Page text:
Imagine the Possibilities Investigative Reporting Day One
Definition: Investigative Reporting All reporting contains elements of investigating Also called: in-depth, enterprising, explanatory journalism Often shines a light on corruption Requires significant time and effort Incorporates rigorous research techniques Needs many primary and secondary source interviews Questions how things are and how things should be… Imagines the possibilities… journalism can contribute to positive change
THREE-DAY WORKSHOP DAY ONE: DEVELOPING THE STORY DAY TWO: GATHERING INFORMATION AND WRITING THE STORY DAY THREE: PRESENTING THE STORY
WHO HAS DESIGNED AND DEVELOPED INVESTIGATIVE STORIES? What was the story? What were you biggest challenges? What were you greatest successes? Suggestions for colleagues…
Investigative Reporting asks: How is the system supposed to work? Why doesn’t it work this way now? Who benefits from the system NOT working? Who is hurt when the systems doesn’t work? What can be done to fix this system?
Generating ideas… Find a story focus: Uncovering story must be feasible Must be easy to explain one-minute speech/25 words Story idea contains questions answered by PEOPLE and DATA But must be character and NOT data driven
EXAMPLES: What people and data did they use? AZERBAIJAN (2008) http://www.icfj.org/OurWork/EasternEuropeCentralAsia/AZAJA/tabid/500/Default.aspx USA Investigative Reporters and Editors http://www.ire.org/extraextra/ Center for Investigative Reporting http://centerforinvestigativereporting.org/articles/whencancopsgainaccesstomypersonalinfoonfacebook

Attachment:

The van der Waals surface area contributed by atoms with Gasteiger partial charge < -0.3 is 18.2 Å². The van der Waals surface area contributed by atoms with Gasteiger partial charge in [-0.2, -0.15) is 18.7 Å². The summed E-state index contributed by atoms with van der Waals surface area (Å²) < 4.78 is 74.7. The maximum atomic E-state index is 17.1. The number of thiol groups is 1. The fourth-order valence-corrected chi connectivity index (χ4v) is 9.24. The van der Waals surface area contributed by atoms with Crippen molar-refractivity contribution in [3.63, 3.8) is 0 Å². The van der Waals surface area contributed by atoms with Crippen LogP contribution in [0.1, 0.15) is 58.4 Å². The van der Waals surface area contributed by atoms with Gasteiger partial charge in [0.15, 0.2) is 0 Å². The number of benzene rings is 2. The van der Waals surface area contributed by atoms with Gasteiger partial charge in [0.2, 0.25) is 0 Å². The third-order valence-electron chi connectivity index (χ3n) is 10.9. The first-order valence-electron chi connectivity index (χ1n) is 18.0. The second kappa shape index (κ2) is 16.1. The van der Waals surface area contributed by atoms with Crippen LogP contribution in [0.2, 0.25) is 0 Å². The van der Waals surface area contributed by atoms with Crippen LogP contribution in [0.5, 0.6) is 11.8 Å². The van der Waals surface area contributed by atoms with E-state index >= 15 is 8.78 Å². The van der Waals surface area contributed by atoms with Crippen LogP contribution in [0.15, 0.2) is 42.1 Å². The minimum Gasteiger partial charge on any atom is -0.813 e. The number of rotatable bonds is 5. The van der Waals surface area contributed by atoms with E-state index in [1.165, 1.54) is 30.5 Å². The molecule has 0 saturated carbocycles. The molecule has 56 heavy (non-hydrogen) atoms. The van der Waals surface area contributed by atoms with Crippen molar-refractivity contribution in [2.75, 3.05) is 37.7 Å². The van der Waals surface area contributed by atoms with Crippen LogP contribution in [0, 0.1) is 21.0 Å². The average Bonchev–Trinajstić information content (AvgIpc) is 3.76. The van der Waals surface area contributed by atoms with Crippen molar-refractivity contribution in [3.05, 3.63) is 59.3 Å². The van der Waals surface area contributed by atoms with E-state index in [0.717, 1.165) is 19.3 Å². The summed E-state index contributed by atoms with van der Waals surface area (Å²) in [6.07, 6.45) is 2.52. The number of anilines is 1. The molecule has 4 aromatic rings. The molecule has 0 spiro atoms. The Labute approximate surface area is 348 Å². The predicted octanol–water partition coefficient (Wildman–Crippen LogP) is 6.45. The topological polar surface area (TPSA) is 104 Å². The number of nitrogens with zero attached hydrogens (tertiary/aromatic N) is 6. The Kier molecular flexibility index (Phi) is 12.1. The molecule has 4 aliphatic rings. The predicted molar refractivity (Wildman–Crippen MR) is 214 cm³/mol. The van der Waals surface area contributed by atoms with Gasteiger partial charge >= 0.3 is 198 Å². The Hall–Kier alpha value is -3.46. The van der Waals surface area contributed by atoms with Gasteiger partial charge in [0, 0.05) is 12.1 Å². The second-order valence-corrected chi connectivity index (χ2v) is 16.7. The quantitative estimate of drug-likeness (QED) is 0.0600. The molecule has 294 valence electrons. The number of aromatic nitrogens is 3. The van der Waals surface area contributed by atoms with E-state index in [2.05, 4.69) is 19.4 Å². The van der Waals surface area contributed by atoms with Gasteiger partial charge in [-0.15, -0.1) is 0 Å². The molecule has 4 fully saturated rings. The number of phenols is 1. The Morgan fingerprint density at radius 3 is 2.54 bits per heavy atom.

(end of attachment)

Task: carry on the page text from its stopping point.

Generating ideas… Investigating government Investigating the courts Investigating police Investigating education Investigating businesses Investigating religious and non-profits (NGOs) Investigating financial institutions Investigating health care Investigating utility companies Investigating transportation Investigating environmental issues Investigating real estate Investigating journalism practices/media law
Fundamental questions… Money—who has it, who doesn’t and why Relationships—officials/non-officials, supervisors/subordinates Physical and psychological issues and abuses Licensing—who can and who can’t Changes and trends in the community Mistakes or errors made by organizations that have been covered up
Investigative Reporting is MORE Not just what’s happening—but why Not just who’s corrupt—but how Not just rumors—but facts Not just the negative aspects of the story—but how to fix it!
What are the stories that are crying to be investigated? How do you determine what needs to be investigated? Identify 5 stories Write one-minute speech and 25 words explaining each story What are you investigating? Map the power structure of the primary area your are investigating. Ie. What is the power structure (Names and position) of the education system in this country.